Original U.S. Model 1881 71st New York Guard Officer’s Dress Spiked Pith Helmet by Ridabock & Co.
Original Item: One Only Available. Much like our European cousins in the 1880s, the U.S. Army started to adopt spiked pith helmets, often in white, with all brass mounts and occasionally plumes. These saw active service in the Spanish American War of 1898 especially in the tropical climate in Cuba. While often referred to as "pith helmets" in the broad sense, it was made from cork, like many European variants, such as the Wolseley pattern used by the British.
This helmet dates to the 1880s, and it really is quite striking. This is not the type of helmet that was worn in the field, but instead one intended for use with the "dress" uniform for ceremonial occasions. It is beautifully made from cork covered with brown fabric, with a partial makers stamp inside around the spike fixture.
The Helmet plate displays the New York Guard Seal helmet plate; an Eagle perched atop a shield, wings spread, the number 71 in front and a flag below marked Excelsior. The plate is in excellent condition. The side cockades over the ears are of crossed rifles for an Infantry Officer
The overall condition of the helmet is fantastic given its age. There is no damage to the inside or outside. The underside of the brim even has the size sticker still, 6 ⅞.
Very nice, great condition for age, ready to display.
The 71st New York Infantry Regiment is an organization of the New York State Guard. Formerly, the 71st Infantry was a regiment of the New York State Militia and then the Army National Guard from 1850 to 1993. The regiment was not renumbered during the early 1920s Army reorganization due to being broken up to staff other units from 1917 to 1919, and never received a numerical designation corresponding to that of a National Guard regiment.
In the Spanish–American War, the 71st Regiment, New York Volunteers, were the first of twelve New York State regiments called to active service on May 10, 1898. The regiment entrained to Tampa on May 13, arriving on May 17. A week of confusion and quartermaster incompetence delayed their shipment to Cuba. The 71st was bivouacked along with the 1st U.S. Volunteer Cavalry, the "Rough Riders", in Tampa, who then stole a march on the 71st to steal their transport on the Tampa. The 71st's sea trip took two weeks The confusion of this organization was cited as one of the reasons for the 1903 reforms of the Army and National Guard.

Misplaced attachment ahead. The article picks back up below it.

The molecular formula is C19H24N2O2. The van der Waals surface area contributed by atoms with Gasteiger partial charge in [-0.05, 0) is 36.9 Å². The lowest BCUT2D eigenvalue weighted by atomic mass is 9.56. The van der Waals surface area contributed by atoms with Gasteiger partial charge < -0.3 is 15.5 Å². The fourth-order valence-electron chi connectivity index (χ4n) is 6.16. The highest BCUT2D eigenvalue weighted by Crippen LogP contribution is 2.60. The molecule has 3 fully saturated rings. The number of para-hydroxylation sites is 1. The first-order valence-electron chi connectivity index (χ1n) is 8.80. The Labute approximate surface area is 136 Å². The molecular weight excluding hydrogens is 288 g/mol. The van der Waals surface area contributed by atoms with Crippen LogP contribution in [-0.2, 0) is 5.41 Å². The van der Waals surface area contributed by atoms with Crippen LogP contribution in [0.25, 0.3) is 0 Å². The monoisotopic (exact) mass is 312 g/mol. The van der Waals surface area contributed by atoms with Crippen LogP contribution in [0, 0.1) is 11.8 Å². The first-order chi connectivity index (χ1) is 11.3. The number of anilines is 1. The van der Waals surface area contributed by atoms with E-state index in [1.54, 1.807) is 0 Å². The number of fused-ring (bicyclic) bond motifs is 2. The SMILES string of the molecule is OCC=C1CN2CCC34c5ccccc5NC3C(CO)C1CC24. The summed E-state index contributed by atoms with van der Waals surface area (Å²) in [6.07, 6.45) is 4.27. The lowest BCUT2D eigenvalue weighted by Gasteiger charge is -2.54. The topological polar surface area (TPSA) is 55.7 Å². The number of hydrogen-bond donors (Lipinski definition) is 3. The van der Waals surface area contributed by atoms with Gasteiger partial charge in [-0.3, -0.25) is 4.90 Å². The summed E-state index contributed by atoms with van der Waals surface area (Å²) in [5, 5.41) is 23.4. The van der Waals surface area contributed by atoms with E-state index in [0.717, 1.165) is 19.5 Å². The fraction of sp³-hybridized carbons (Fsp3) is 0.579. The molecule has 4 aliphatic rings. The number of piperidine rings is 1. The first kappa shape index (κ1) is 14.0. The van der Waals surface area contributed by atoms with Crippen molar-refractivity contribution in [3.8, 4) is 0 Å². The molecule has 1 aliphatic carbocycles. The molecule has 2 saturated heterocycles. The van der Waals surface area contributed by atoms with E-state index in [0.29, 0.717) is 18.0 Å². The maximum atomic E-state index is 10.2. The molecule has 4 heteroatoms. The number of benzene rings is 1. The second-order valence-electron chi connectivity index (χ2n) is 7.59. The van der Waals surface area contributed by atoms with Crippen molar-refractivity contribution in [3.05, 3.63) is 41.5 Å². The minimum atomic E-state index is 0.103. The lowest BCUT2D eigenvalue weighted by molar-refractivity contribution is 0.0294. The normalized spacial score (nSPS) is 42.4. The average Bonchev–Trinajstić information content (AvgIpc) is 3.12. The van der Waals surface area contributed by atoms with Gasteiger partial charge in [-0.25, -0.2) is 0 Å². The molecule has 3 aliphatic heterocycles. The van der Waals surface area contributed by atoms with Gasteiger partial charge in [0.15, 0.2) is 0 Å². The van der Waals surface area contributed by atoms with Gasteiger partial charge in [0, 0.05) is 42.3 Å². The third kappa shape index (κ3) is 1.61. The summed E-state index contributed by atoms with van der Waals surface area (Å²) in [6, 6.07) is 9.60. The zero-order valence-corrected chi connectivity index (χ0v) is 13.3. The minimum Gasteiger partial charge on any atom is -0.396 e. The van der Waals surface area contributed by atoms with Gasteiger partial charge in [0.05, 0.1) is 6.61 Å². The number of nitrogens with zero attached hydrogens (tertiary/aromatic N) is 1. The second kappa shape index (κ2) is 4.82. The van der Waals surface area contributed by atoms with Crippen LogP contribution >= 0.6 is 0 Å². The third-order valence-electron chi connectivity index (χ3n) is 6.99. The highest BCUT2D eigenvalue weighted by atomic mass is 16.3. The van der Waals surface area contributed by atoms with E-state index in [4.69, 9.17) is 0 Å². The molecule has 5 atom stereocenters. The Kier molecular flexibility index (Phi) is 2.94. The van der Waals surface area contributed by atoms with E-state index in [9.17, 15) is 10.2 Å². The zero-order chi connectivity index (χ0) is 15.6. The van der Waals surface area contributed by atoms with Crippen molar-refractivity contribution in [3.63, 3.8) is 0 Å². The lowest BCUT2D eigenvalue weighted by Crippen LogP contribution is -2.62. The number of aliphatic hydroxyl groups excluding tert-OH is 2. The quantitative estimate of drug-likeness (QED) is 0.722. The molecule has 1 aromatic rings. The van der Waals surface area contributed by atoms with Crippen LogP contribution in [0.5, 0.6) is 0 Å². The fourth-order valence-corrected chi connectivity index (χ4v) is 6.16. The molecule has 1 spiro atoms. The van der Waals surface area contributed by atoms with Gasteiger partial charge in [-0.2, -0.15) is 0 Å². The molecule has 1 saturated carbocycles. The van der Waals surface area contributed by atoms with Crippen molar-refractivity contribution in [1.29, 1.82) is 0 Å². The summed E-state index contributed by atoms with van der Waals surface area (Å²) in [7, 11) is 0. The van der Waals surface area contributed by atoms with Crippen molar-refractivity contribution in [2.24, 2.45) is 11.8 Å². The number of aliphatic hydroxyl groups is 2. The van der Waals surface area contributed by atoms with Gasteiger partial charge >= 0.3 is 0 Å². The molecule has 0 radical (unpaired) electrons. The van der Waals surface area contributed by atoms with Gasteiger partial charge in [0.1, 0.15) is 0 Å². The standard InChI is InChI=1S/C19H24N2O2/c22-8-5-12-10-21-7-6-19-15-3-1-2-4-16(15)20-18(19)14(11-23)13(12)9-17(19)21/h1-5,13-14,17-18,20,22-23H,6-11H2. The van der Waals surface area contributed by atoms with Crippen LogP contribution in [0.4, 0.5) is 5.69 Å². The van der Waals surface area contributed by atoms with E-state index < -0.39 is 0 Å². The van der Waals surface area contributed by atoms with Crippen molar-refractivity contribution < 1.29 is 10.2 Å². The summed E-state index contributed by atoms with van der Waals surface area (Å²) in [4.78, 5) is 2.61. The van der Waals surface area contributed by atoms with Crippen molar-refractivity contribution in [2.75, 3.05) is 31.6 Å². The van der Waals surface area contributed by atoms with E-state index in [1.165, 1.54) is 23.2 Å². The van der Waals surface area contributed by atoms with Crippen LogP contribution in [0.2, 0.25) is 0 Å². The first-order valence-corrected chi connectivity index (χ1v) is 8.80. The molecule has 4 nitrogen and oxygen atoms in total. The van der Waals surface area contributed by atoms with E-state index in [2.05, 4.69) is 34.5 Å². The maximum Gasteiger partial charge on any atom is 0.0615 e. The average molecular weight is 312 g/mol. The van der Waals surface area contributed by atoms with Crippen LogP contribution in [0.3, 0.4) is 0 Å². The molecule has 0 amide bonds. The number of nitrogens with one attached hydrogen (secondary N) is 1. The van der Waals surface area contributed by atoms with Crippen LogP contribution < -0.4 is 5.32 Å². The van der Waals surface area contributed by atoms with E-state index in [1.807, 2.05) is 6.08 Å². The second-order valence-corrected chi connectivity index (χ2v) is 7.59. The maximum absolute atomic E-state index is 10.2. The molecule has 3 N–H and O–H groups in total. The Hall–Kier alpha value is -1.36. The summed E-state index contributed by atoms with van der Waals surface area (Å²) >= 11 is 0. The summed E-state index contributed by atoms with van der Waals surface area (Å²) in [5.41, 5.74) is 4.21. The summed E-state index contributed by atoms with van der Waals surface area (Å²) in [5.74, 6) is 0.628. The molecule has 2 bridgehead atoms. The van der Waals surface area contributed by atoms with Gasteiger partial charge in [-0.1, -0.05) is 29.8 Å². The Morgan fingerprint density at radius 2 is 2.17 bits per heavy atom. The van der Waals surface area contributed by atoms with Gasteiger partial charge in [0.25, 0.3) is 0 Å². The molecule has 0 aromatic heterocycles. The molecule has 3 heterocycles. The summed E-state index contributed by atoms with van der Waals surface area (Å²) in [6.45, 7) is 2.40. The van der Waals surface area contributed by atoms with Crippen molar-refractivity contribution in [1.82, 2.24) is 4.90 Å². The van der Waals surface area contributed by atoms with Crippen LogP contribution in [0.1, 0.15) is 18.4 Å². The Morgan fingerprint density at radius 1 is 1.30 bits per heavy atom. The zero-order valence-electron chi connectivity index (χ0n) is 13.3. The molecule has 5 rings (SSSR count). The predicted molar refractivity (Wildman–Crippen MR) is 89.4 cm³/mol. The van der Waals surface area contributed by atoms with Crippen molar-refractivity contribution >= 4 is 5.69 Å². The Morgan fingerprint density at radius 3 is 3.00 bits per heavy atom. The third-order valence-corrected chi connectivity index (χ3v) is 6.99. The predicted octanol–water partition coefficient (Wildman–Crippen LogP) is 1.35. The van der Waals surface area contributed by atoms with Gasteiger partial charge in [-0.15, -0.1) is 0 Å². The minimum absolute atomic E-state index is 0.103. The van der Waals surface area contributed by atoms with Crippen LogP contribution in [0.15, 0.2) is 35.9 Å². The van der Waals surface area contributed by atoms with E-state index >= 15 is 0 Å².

There were ten companies of the regiment, with 1,000 soldiers, organized into three battalions.
Arriving at Siboney, Cuba, on June 23, the 71st was brigaded with two regular regiments, the 6th and 16th Infantry Regiments in the First Brigade under Regular Army Brigadier General Hamilton S. Hawkins, as part of General Jacob Ford Kent's division, as part of the Fifth Corps under General Shafter. Although the 71st was regarded as one of the best National Guard regiments, it was equipped with obsolescent black powder rifles, and its commanding officer, Lieutenant Colonel Wallace A. Downs, reported that one-third of his men had never fired a rifle before.
The 71st was ordered to support the Rough Riders in a skirmish against Siboney's garrison, but the fighting was over before the New Yorkers could arrive. On June 27, the brigade moved towards Santiago, making slow progress over poor roads in the heat. A letter from a private in the 71st noted "Yesterday the line of march up the hill was strewn with blankets and extra clothing, even some of the 'regs' [U.S. Regulars] discarded clothes and walked in underwear."
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